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Catalan independence is still, despite everything, inconceivable. It is still all but a political impossibility. For a start, there is the effrontery of railroading Catalonia into independence without anything that resembles a democratic mandate. The “referendum” last Sunday was in truth not a referendum but a petition. Petitions have a vital place in democratic politics – indeed, the UK’s People’s Charter was originally a petition – but they are little more than prefatory to any legally democratic decision.

In a bitter irony, Sunday’s referendum cannot be considered fair because armed goons had used terror and intimidation to prevent people from voting. This will have distorted the vote in all sorts of undesirable ways. I am implacably opposed to separatism but I think that I would have probably voted for it had I witnessed grandmothers being beaten up outside the polling station. And here is the thing: for any referendum to be valid, a context needs to be entrenched in which people can think calmly and seriously about the question on the ballot paper. There was no incentive for Sunday’s voters to take this question seriously because there was never any guarantee that their decision would be respected and implemented. This obviously undermined the sincerity of the result.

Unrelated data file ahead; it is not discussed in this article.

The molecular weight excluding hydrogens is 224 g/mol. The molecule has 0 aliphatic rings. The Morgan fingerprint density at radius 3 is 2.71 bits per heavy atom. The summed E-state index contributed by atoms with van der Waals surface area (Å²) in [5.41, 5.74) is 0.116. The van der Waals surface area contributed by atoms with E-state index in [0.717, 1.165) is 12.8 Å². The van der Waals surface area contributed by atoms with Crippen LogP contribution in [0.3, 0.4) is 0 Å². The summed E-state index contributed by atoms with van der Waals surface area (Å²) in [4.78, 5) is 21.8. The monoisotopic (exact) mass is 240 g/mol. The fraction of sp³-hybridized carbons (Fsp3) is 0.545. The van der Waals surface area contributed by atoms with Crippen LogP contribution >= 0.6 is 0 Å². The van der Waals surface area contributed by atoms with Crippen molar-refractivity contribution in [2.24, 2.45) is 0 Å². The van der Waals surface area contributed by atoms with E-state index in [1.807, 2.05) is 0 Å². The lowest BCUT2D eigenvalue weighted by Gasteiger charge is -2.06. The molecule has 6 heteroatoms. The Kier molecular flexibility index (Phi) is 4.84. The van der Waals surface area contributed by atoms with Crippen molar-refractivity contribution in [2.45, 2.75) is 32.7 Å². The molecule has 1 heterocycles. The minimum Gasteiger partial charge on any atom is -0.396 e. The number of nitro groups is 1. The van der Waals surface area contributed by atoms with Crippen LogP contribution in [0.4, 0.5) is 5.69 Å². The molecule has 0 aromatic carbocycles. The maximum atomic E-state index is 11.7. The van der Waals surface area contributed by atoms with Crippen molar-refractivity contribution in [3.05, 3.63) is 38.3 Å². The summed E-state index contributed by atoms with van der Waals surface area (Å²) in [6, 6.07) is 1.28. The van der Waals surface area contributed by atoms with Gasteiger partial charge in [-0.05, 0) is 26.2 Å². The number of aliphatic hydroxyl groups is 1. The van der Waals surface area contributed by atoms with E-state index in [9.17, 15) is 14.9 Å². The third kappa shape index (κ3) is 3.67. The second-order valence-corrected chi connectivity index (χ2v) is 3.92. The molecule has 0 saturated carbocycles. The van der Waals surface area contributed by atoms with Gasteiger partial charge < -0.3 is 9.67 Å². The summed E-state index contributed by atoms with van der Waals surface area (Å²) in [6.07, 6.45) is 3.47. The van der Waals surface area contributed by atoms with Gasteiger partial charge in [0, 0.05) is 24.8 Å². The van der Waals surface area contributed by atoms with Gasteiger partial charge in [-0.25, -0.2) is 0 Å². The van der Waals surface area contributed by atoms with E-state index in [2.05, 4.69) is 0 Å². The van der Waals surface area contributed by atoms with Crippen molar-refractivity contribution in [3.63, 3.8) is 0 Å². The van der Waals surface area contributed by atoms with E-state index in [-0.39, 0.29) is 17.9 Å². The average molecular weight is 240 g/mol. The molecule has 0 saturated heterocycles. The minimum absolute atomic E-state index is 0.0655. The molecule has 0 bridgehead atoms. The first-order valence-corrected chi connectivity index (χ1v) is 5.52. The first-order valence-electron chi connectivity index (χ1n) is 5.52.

Only 42% of the eligible electorate managed to vote on Sunday, with 90% of them endorsing separation. If the Catalan leader and regional President Carles Puigdemont did therefore declare independence (and he has essentially painted himself into this corner) the new nation would lack the support of the majority of its citizens. Puigdemont’s nation is henceforth too puny to last and there is every possibility that it will be strangled in its cradle.

I don’t fancy Puigdemont’s chances against Spanish militarism. Egged on by a ghoulish media, he seems to want to provoke the sort of invasion that had crushed the 1989 protest in Tiananmen Square, in order to earn democratic legitimacy from bloodshed and injury. If a majority of Catalans are so far unconvinced about independence, Puigdemont’s logic implicitly goes, then they will be won over once enough heads have been broken. Ambulance-chasing is never edifying, least of all from a politician on the make.